WASHINGTON — California Rep. Brad Sherman warns that even if Congress were to override President Obama’s veto of the Iran deal, the president could still get the deal he wants.
Sherman, a Democrat who serves on the House Foreign Affairs Committee, grilled Sec. of State John Kerry Tuesday over whether the administration would follow the law if Congress votes against the administration’s deal with Iran and overrides the president’s veto.
“So, you’re not committed to following the law if you think it’s a bad law?” Sherman asked.
“No,” Kerry said. “I said I’m not going to deal with a hypothetical, that’s all.”
Sherman later told reporters Wednesday that there were different options on the table that Obama could seriously consider if the Congress overrode his veto.
“First, he may simply announced that every bank that does business with Iran in accordance with the deal will not face the sanctions in the Menendez-Kirk amendment, as reinstated and strengthened by the Corker deal, as activated by the veto override. So, number one, ignore U.S. statute,” Sherman explained.
“Number two, he will tell the rest of the world to follow the deal and do business with Iran as specified in the deal, saying that is the reasonable thing to do.”
Sherman, who is currently undecided on the deal, went further to say that Obama could go to foreign countries and persuade their governments to mandate that their banks do business with Iran even if the banks are scared to do so to the full extent of the deal.
“He might go to foreign countries and say, ‘Look maybe your banks are reluctant to do business with the Iran, because they fear this Congress will somehow get them maybe they’ll need a little push, so I’ll speak to your parliament.’”
Eventually, Sherman explained, it will become more difficult for the next administration to undo what was just done.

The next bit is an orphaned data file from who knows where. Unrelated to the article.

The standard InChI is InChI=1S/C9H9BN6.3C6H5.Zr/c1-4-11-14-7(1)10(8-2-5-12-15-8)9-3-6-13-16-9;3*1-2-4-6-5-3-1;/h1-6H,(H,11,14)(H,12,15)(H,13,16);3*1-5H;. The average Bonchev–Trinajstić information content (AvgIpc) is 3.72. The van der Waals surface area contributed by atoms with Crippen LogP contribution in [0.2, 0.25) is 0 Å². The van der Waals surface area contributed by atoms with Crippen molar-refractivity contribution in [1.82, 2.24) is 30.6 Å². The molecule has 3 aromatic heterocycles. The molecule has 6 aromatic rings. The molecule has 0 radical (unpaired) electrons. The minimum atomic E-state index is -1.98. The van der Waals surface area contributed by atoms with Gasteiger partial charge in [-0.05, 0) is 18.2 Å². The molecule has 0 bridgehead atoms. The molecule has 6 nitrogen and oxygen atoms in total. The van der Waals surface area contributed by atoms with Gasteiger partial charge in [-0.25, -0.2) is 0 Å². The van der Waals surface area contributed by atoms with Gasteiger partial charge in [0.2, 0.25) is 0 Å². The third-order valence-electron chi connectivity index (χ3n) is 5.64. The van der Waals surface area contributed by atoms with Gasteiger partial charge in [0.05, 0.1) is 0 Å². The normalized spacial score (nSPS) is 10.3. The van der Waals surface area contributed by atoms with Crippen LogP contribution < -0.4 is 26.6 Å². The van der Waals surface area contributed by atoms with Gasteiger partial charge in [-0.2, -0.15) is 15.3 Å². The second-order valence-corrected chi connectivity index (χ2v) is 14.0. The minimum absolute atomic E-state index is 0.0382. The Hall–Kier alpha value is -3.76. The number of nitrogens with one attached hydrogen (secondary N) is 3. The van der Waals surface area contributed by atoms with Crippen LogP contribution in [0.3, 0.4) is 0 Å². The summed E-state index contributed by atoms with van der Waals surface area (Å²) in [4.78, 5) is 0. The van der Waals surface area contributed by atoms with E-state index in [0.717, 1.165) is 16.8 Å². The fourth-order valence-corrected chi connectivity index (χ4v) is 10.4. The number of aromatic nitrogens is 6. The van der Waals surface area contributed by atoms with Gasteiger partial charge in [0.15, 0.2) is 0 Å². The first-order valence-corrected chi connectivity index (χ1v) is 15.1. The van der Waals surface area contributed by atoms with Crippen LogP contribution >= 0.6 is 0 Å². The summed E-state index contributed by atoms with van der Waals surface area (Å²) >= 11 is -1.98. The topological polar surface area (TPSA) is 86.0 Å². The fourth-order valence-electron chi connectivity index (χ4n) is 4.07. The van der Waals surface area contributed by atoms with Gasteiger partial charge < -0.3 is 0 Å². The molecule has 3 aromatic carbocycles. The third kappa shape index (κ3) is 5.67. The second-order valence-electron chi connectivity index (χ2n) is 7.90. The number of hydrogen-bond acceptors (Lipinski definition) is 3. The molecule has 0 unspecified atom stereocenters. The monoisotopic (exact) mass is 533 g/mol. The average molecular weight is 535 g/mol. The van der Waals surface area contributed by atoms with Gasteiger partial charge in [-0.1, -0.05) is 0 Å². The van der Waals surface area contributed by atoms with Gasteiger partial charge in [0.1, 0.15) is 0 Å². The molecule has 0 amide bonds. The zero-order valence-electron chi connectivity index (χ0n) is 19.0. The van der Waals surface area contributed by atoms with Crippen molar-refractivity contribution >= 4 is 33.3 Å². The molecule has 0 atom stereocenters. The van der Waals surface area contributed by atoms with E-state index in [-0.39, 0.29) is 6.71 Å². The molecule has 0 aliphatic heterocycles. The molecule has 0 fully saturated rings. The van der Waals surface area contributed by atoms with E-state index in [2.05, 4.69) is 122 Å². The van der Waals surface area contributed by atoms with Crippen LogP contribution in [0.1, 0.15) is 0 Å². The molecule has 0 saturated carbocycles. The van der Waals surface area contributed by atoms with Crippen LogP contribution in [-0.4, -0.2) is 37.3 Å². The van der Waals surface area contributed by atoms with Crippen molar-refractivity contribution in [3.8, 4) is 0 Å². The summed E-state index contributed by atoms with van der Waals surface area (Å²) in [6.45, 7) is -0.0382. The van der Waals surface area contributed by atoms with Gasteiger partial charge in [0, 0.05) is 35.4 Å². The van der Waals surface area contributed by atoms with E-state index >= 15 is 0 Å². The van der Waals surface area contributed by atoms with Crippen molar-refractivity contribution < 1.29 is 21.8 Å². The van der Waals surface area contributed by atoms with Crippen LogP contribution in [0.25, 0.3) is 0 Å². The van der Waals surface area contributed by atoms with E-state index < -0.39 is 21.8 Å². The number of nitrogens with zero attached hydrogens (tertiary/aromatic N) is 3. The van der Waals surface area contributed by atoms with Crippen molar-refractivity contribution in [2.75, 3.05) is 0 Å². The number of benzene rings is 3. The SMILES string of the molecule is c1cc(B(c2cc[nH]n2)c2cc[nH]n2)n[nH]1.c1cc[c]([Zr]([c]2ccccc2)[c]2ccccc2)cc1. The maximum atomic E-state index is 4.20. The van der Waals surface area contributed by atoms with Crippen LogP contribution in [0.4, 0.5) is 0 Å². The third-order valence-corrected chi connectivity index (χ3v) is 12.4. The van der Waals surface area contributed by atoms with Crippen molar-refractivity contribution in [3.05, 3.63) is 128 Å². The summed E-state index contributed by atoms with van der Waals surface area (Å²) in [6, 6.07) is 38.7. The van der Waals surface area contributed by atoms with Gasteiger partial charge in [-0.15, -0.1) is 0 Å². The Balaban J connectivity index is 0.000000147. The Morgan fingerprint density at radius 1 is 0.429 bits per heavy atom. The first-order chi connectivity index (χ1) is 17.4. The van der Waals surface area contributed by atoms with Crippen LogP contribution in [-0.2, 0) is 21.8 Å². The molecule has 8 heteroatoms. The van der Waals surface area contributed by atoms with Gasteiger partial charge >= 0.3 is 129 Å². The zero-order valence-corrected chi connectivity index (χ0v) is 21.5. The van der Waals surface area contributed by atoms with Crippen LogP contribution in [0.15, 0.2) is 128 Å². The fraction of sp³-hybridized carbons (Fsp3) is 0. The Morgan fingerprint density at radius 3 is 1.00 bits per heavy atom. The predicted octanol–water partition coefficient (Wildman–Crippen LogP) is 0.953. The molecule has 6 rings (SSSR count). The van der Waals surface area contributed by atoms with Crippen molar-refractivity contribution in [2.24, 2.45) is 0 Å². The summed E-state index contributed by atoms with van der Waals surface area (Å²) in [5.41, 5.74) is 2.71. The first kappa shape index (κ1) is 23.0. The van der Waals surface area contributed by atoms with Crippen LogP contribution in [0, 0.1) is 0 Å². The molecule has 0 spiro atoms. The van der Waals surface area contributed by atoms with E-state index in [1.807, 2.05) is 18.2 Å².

“And so then the next president would be in a circumstance of saying, ‘Do we punish Italian banks, because they did what the last president asked them to do? What the whole world suggested they do? What their own government required them to do?’ It would be very hard to cut off all Italian banks from the US banking system, because they did business with Iran and in 2016 in a manner required by and encouraged by our president,” the California Democrat said.
The president attempted to persuade Democrats who are uneasy about the deal with Iran on Wednesday, according to New York Rep. Jerry Nadler.
“[His] message was this was important and that if we wanted to avert a nuclear bomb in Iranian hands, we have to vote ‘yes’ on this. There’s no other way. There are no other alternatives that bear close scrutiny. That was [the president’s] message,” Nadler told reporters, noting that his own constituents in downtown Manhattan are split on the issue.
Similar to Sherman, Nadler is undecided and told reporters he still has questions. Democrats appear to be waiting on New York Sen. Chuck Schumer to decide where he stands on the Iran deal, as some think others will follow his lead.
“This is not a treaty. It’s not a legislative executive agreement. It is the lowest form of temporary accommodation between a group of national leaders. Under the Vienna convention on treaties this is as low as you can go. As far as being binding it is not binding at all on anybody,” Sherman argued. “But what we have to do is prevent confusion in America and around the world. If it’s not a treaty, not second to a treaty and not third to a treaty — if it’s the lowest level, but the image of it looks like a ratified treaty, then politically it is and legally it isn’t.”
He added, “And so I’ve been in this long enough to know that the picture is more important than the statutory language. And if the picture published in papers around the world is, ‘President Obama’s Iran Deal Wins Huge Victory In Congress’ and I’m trying to convince Italians and I’m trying to convince Americans that America is well within its rights to demand a renegotiation next decade, I’m up against that picture.”